I wrote a blog post back in May about our experience of the first UK lockdown that started in March last year. Overall we coped alright – some things were harder but some things were easier for us, so overall we came out of it feeling fairly resilient. It’s safe to say though that we are not feeling the same way now in the third national lockdown. As always on this blog, I tend to write as I find it therapeutic, and if anyone else gets something from it too then I’m happy to share my thoughts. I’ve heard a lot of people say (virtually) how much harder it is this time, whether they struggled last time or not. So I don’t think we are alone, and it does help me to know this.
In the first week of January we were OK – exhausted but OK. Normally the Christmas holidays are a good time for us to rest, because we spend a week-ish at each of our parents’ houses for Christmas and new year. Obviously we just stayed at home this year, and not only that, but we came down with Covid-19. The only real explanation is that it came home from school (or possibly nursery) via an asymptomatic child, as we’d had no contact with anyone else. My main symptom was exhaustion, and Tom’s was nasal congestion; none of the children showed any symptoms. Thankfully we got away very lightly with symptoms, but we didn’t get chance to completely rest, because looking after 4 kids under 10, especially when they can’t go out the house to let off steam, doesn’t allow it, and of course we couldn’t get any external help. Tom ended up doing more than me, because he had more energy at the time, although I think this then just meant he crashed later.
During our isolation there was no pressure for either of us to work, as Tom had annual leave for the school holidays and I always wind my work down to the minimum in the holidays. It ended just as the boys were due to go back to school, but then of course they didn’t, and because we reckon we caught the virus from school, I had been hesitant about the prospect of sending them back anyway, since this could easily happen to someone more vulnerable than us. I mean they’d definitely be happier at school because they love it, but not to the detriment of other people’s risk of serious illness. Even though the twins could have gone to nursery for part of the week, we decided to keep them off too. We survived the first week of all being at home with Tom back at work in our bedroom, the kids doing some learning/playing etc., and me fitting in whatever hours I could for my business to keep it ticking over. Similar to last time that school was closed to us, the boys have ended up doing a mixture of school set activities that they like (which was all set up and ready to go in an online system this time) and their own ideas for learning that come up in our daily experiences and conversations.
Tom had been told by the university he works for that all staff were now key workers, and that they would support them to get school places if needed, so he felt under pressure to work all his hours, whereas in the first lockdown they were told it was “best endeavours”. He did actually work full hours the majority of weeks, but knowing there was no leeway now was stressful. I was overwhelmed by trying to keep the twins from disturbing him whilst also trying to facilitate the boys’ (mainly Joel’s) learning. Family walks at lunchtime seemed more stressful than they had been in the summer, because it took us ages to tog up and the twins wanted to walk the whole way at their pace, meaning we were clock watching to get back for Tom to work his hours.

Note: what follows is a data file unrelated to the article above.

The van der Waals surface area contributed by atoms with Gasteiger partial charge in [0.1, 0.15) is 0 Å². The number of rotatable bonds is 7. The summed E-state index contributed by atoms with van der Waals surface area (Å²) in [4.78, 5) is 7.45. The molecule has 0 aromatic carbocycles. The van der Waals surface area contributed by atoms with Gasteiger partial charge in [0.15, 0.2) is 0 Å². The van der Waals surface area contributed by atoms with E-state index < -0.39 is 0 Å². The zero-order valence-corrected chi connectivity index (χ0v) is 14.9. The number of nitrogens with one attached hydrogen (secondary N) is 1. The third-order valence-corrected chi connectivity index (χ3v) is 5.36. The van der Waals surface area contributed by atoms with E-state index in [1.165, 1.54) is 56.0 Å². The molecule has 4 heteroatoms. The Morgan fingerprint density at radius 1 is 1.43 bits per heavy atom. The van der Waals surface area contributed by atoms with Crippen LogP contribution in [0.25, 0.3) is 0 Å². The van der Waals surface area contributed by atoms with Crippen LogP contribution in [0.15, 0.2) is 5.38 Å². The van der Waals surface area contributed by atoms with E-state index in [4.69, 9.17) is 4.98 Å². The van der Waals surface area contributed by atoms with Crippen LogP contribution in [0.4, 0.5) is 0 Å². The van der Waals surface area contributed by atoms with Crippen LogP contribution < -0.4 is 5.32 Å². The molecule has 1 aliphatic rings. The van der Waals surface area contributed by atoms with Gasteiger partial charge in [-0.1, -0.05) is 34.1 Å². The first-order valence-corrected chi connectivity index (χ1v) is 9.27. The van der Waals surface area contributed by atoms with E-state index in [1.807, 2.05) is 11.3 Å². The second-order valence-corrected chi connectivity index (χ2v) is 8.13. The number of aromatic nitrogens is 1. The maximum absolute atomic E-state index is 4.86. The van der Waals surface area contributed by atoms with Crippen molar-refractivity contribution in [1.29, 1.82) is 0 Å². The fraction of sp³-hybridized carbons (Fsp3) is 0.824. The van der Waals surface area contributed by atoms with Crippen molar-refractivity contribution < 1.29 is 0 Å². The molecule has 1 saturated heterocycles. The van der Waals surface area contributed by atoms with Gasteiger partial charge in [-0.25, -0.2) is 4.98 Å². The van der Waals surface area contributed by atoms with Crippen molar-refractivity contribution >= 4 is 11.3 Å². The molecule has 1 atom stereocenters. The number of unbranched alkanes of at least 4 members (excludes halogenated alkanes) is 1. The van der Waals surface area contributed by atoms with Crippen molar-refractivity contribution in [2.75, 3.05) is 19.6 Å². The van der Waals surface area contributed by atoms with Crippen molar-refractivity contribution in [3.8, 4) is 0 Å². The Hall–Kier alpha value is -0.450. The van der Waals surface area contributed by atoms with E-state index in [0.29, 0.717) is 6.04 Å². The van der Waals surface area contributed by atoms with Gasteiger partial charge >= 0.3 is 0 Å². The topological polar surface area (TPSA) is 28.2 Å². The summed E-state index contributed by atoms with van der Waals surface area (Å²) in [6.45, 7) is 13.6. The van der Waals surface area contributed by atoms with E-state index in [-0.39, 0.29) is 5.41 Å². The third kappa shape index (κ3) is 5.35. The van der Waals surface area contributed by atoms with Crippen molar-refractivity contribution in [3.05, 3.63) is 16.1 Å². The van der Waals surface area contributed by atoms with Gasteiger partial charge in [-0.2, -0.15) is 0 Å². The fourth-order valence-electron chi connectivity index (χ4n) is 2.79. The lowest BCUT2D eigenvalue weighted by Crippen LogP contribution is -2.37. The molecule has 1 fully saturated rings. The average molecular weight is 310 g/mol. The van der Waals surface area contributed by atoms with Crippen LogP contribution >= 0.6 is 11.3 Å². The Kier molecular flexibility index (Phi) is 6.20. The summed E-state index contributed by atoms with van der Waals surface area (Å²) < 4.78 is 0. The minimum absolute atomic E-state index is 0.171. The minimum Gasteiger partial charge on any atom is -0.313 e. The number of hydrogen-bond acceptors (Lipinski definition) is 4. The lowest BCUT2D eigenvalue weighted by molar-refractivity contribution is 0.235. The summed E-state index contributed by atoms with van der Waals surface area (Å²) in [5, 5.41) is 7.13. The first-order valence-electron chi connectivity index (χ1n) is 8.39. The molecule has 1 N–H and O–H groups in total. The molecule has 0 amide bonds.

In addition our house suddenly felt very small. I hadn’t realised just how much I relied on the garden last spring and summer to keep the kids out of Tom’s way. We would spend entire afternoons out there. Andrew accesses any of the online learning he wants to do on our family computer in the living room, which is also our “TV” – we don’t watch live TV, we just access iPlayer or other channels on their websites. This leaves me to work with Joel (with the iPad if I need to access anything online) in their bedroom just across the landing – we have a 3 storey house with kitchen/diner and my work room on the ground floor, living room and one bedroom on the first floor, and two bedrooms on the second floor. If the twins are playing nicely then Andrew can tolerate them in with him, but Joel can’t focus if they are within ear shot of us. If they go upstairs they just invade our bedroom where Tom works, and if they go downstairs it’s not safe on their own and there’s no floor space to do much anyway.
Now if we were to home educate in the more long term, we would think about how we could sort rooms, devices, resources, furniture etc. to accommodate this, and I would probably give up my work room which isn’t currently suitable for any children without supervision. But in the short term we have to work with what we’ve got, and in that first week of lockdown it felt pretty impossible for any of us to actually do what we needed to do properly, and I was like some kind of referee for it all when it started to go crazy.
If I had more time and space to get my head around it, I could come up with ways to include all the children in the same activities, although I think this would be a challenge. Before lockdown we had started to work with Joel’s teachers to see if he needs a plan for more support, maybe he has some kind of neurodiversity such as dyslexia – this is a whole other topic that I will blog about at some point. To access any kind of learning that requires him to read or write, he needs full time 1:1 support from me otherwise he gives up in frustration or gets defensive if I try later to offer him gentle feedback on things like his (fascinating) spelling. I have often wondered where his personality ends and some kind of cognitive difficulty begins, but since he’s started junior school this has made us and his teachers question if he needs more support at school. On the other hand, Andrew works independently – his reading and writing skills allow him to access everything he wants to learn and he is highly motivated when it’s challenging enough for him (so he’s given up with a lot of the school set work for a totally different reason from Joel). So involving both boys with these wildly different abilities and interests in the same activities, plus a couple of three year olds also with very different interests and personalities, will need more than a few weeks of overwhelm for me to get my head around!